Advanced search

to think that pub garden after 8.30 should be adults only?

(87 Posts)
lessonsintightropes Thu 25-Jul-13 01:11:39

Prepared for a flaming here and am really not sure what the right answer is, so would be keen to know what others think.

There's a naice pub about 10 mins walk from us. It is v kid friendly which is lovely. There's a nice garden at the back which includes a little playground for the kids. I was in there with DH this evening having dinner. At about 8.30 we'd finished eating - we were sat at the table nearest the adventure playground. There were a lot of kids when we arrived at 7 but had pretty much gone by 8.30, but there were a few - five, say? - all between 3 and 6. They were fairly unsupervised - parents and friends sat drinking about 20 yards away at the other side of the garden, kids were running around, scooting on scooters, and bumping into tables where other people were eating.

I wanted to have a cigarette after dinner and looked around, saw the kids were a little way from us, and lit up, blowing it away from where the kids were playing. One mum lurched over to our table (she really was a bit pissed) and told me off for smoking near her kids. Several people at the table she was sitting at were smoking.

AIBU to think that a) she shouldn't have been that drunk in charge of DCs, b) that they should have been better supervised anyway and c) shouldn't they have been in bed at that point?

I totally get that it's a kid-friendly pub - especially during the day throughout the week - but AIBU to have a fag after dinner in an open garden?

(Hoisting up judgy pants. No DCs myself yet so really don't know if IWBU).

WaitMonkey Thu 25-Jul-13 08:03:50

YANBU. It's a pub, if parents want to take their children out at that time of the evening, then that's fine, but go to the park. Child friendly pubs, great for day time, but it should be remembered that they are an adult environment and people will be drinking and smoking.
And she certainly shouldn't be in that state, if she has children to care for.
As an aside though, and not what you'd asked, I'd ban all smoking in a public place

bedhaven Thu 25-Jul-13 08:21:30

YADNBU! Whilst its brilliant that so many pubs are family friendly have realised the value of the parental pound it's really blurred what the environment is.
In a pub I expect principally adults (especially those without children), alcohol and varying degrees of inebriation, nuts, smoking, full glasses, hot food, adult conversation, high heels.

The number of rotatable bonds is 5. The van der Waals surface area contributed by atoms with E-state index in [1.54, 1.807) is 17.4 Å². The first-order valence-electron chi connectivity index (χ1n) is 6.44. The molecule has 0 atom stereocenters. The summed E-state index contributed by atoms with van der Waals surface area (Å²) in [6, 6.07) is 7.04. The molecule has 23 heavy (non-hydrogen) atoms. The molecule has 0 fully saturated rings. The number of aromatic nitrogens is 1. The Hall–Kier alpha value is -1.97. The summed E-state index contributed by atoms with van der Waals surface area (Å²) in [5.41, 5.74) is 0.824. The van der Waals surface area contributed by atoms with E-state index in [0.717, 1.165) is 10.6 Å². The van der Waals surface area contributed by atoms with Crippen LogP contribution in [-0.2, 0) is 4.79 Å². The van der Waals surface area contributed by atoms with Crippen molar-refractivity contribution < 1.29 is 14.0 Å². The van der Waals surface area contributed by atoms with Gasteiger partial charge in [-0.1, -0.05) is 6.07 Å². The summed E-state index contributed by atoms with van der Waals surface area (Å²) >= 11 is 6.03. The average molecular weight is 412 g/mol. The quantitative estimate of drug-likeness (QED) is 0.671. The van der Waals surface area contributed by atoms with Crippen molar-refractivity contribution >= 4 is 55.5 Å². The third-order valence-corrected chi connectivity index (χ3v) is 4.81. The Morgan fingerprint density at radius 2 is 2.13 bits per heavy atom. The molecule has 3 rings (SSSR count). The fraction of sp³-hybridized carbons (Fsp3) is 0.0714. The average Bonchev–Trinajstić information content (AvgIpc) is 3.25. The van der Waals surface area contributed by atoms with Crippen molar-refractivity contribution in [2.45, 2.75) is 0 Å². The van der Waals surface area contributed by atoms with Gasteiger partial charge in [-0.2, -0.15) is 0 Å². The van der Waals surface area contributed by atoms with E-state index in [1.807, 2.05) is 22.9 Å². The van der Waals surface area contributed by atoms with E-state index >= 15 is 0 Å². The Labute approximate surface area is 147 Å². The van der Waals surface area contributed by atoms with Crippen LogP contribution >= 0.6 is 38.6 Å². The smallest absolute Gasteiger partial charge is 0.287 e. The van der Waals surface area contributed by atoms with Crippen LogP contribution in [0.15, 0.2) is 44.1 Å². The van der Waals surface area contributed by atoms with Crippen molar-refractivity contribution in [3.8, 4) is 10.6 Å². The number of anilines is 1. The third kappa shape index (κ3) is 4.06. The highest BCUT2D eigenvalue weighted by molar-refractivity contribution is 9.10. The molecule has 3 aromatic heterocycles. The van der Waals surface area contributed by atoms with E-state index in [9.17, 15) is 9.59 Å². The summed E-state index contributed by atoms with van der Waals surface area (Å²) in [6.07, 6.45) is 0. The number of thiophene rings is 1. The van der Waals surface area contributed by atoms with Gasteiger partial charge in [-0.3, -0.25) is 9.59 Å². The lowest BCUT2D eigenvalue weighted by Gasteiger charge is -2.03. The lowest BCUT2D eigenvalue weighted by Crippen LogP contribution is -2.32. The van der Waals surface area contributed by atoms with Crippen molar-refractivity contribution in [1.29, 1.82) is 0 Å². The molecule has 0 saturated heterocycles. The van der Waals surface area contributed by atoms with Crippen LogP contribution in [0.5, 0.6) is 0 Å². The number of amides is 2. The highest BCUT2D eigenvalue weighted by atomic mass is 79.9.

In a child friendly pub, I also expect lots of push chairs, that the children are learning with parental guidance how to behave in an adult environment but who still need some practice! We should all be considerate of each other, not expect everyone to pander to us.

whois Thu 25-Jul-13 08:28:07

YABU about the children being in the pub garden.
There was a pub near us when I was growing up on the edge of loads of playing fields and had a huge playground. Pretty standard in the long summer evenings to bike there, have some food then is play in the playground or play football with other children or something until 8.30is before biking home while mum and dad chatted to friends and had a drink. Lovely memories.

As much as I hate smoking, you were totally reasonable to smoke where you did.

Onesleeptillwembley Thu 25-Jul-13 08:35:09

YABU. I'd rather have the kids than smokers. Whole different level of offensive.

ComposHat Thu 25-Jul-13 08:41:37

I spent most of my summer holidays sat in beer gardens with a bottle of vimto and a packet of crisps whilst my parents and grandparents drank inside. (back in the halcyon days when kids weren't allowed inside pubs)

I think YABU about them being there but YANBU about the ciggy or the mum being an ignorant drunken twat.

Groovee Thu 25-Jul-13 08:49:34

Our bowling club allows under 14's in until 9pm as that is what the licence is, so likely the same is there for pubs. We often go til 9pm at the bowling club but as long as you don't smoke near me, I don't mind what you do. I'm also tea total and dh only has 1 or 2 pints.

AnnabelleLee Thu 25-Jul-13 08:54:09

I wouldn't smoke in a playground, thats a space for children that admits adults to mind them.
In a beer garden though, thats a space for adults who can bring children along if they wish. It's more my place than theirs, and they can stay well away from my table.

FeckOffCup Thu 25-Jul-13 09:04:29

YANBU, if you choose to take your children to a pub later on in the evening you have to accept that people may be smoking, appearing drunk or having adult conversation in said pub premises. YANBU to take kids to the beer garden but YWBU to complain about any of the above behaviours around the children, it's your choice to take them to a pub.

HairyGrotter Thu 25-Jul-13 09:19:49

Hmmm, I'm not the biggest fan of children, but I do take DD to beer gardens of a nice summers evening. I'll have a few pints (I smoke too) whilst she has a run around and play with other kids. She's 5 and very friendly but also aware that not everyone will want to interact.

I'm not really worried about her seeing me have a drink, mainly because it's not wrong to enjoy a drink sensibly. I also don't mind if someone is inebriated in front of her because I'm there to watch over her etc.